Of all the Grisham novels out there this one stands out as not just a high-powered courtroom drama and a battle of wits but also as a testimony to the deep-seated racism prevailing in America's south. Not that Grisham hasn't explored complex subjects apart from just the legal, but this one must have been a tough book to write given the sensitiveness of the issue it revolves around.
How an unimaginably abominable crime committed by a pair of ruthless rednecks escalates into a crisis involving not just the criminals and the victims but two different communities and pushes them towards the brink of war, is the main subject matter.
But I presume Grisham did not want to focus on one particular issue and hence he went ahead and introduced several others as plot-devices. Like the formidable, white supremacist group Ku Klux Klan and their reign of terror, the rampant sexism and the sexist ideas that is commonplace among men of the south, the corruption in the judiciary, the churches, the political system and so on. How the judges are manipulated, intimidated, threatened and even tempted with beguiling offers. How the judges who are supposed to be impartial while delivering a verdict, have things such as popular support, political ambitions on their minds instead of the fate of the person on trial. How biased and blatantly racist many of the Southerners are. These are highlighted by Grisham in his trademark noncommittal tone.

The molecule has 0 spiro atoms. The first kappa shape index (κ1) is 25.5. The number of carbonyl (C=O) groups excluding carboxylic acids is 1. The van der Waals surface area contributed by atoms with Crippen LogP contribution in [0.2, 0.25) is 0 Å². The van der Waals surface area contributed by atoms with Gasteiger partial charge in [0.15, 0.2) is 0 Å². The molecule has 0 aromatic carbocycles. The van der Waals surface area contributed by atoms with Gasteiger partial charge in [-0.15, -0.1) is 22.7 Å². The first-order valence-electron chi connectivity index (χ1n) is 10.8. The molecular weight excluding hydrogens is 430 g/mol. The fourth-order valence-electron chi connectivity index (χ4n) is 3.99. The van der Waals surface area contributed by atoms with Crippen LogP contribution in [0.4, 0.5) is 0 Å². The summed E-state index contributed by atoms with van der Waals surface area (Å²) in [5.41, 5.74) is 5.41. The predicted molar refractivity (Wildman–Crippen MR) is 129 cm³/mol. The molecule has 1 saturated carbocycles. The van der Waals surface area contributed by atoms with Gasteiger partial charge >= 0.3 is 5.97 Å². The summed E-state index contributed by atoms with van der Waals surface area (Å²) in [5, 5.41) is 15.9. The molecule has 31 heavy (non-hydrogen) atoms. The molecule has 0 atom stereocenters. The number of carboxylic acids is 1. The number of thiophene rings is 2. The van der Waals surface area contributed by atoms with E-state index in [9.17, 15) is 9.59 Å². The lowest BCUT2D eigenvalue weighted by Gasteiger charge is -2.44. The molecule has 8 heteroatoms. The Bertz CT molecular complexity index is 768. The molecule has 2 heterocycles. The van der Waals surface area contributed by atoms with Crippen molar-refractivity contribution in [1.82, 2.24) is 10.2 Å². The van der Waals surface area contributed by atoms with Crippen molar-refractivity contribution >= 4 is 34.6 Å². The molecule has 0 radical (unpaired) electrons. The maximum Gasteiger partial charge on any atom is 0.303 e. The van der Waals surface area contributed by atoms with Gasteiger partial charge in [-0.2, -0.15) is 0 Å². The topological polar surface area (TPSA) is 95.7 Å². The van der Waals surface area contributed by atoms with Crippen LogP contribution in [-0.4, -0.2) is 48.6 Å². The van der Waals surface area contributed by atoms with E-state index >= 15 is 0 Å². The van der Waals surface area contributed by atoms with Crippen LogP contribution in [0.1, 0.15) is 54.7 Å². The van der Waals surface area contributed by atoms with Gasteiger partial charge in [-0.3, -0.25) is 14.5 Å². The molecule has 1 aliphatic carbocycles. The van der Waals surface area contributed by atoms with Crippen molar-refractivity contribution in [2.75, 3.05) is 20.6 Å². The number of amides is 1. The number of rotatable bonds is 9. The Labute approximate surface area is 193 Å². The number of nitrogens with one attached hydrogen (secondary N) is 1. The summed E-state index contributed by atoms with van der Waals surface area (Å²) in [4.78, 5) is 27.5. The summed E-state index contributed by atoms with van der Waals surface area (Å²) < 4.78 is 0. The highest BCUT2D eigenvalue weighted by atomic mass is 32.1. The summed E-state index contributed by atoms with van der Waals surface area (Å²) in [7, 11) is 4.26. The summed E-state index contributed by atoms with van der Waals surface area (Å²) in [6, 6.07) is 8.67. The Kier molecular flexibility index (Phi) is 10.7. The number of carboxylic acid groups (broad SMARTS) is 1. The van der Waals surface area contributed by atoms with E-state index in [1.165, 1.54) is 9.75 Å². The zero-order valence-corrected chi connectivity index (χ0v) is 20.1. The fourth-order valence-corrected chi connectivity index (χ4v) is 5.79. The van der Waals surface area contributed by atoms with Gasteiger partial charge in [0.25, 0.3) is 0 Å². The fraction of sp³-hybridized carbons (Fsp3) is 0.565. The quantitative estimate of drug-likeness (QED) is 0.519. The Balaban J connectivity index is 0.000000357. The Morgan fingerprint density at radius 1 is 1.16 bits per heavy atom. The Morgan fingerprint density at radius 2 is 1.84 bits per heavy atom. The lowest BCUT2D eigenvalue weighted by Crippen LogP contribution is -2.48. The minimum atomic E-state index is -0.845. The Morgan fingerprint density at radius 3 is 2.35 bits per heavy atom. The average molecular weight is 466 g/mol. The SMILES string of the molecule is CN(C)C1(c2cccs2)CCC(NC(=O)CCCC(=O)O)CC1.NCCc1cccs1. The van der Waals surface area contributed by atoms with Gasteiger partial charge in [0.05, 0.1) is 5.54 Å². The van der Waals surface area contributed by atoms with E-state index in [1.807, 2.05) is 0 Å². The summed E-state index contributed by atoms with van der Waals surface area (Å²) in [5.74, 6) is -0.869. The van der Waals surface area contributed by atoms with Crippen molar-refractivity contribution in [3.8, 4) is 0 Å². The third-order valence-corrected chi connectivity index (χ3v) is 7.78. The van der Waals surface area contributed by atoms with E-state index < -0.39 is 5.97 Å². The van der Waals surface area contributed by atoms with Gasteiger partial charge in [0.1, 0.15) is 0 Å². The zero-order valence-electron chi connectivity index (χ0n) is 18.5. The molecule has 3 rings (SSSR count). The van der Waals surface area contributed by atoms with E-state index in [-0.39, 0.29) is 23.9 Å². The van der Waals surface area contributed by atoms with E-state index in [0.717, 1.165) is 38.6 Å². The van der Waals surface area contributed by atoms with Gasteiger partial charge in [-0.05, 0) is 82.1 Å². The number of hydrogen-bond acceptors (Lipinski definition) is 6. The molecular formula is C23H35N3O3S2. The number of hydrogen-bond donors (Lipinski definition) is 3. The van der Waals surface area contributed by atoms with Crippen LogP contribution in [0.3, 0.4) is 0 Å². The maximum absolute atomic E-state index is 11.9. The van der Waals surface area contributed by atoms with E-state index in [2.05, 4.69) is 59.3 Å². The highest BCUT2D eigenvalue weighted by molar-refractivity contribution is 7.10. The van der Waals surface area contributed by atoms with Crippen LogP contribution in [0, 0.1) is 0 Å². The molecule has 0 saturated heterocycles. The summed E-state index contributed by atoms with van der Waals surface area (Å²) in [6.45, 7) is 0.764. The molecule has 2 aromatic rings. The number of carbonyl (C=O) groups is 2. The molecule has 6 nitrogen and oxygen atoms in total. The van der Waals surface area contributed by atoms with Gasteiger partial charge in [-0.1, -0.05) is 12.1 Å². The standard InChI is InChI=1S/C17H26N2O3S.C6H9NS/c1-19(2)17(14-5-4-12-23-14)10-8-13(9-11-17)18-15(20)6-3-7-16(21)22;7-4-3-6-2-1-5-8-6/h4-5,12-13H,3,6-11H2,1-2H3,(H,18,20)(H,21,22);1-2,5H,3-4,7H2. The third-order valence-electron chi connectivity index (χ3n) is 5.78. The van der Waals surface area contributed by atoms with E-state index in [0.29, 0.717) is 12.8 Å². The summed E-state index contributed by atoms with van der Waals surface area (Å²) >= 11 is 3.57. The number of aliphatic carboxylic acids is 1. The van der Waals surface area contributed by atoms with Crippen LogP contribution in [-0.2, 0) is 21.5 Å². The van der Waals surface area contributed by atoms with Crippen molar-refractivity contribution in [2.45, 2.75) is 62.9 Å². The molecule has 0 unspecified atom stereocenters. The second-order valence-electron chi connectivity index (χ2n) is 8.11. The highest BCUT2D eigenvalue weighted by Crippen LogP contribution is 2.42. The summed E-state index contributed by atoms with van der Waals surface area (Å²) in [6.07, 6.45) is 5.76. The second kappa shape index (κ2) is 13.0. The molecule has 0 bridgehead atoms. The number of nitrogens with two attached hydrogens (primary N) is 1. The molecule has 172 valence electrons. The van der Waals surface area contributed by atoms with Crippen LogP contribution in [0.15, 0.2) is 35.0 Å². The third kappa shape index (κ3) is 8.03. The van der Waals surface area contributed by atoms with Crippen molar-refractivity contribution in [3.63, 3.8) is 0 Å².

Now the point is if I liked the book so much why not give it a 5-stars. That's because there are a few notable drawbacks to the plot. First one being this novel could've been shorter in terms of length yet made more effective in terms of the impact it created. 672 pages were really not necessary. Secondly, the real trial constitutes about the last 30% of the book. The remainder of it is lost in the description of the crimes, the political maneuverings, build-up to the high-profile trial which I agree was required but could've been cut short. Also, as usual none of the characters make a lasting impact and that would make you forget about this book sooner than you would want to.
But even so right at this point I can say that this is my most favorite Grisham book till date.EDIT - 18/03/2013:-
Holy Mother of God! I didn't know this was Grisham's first published novel. What a thoroughly controversial subject matter to explore in your first proper writing excursion. I'll give Grisham brownie points for that.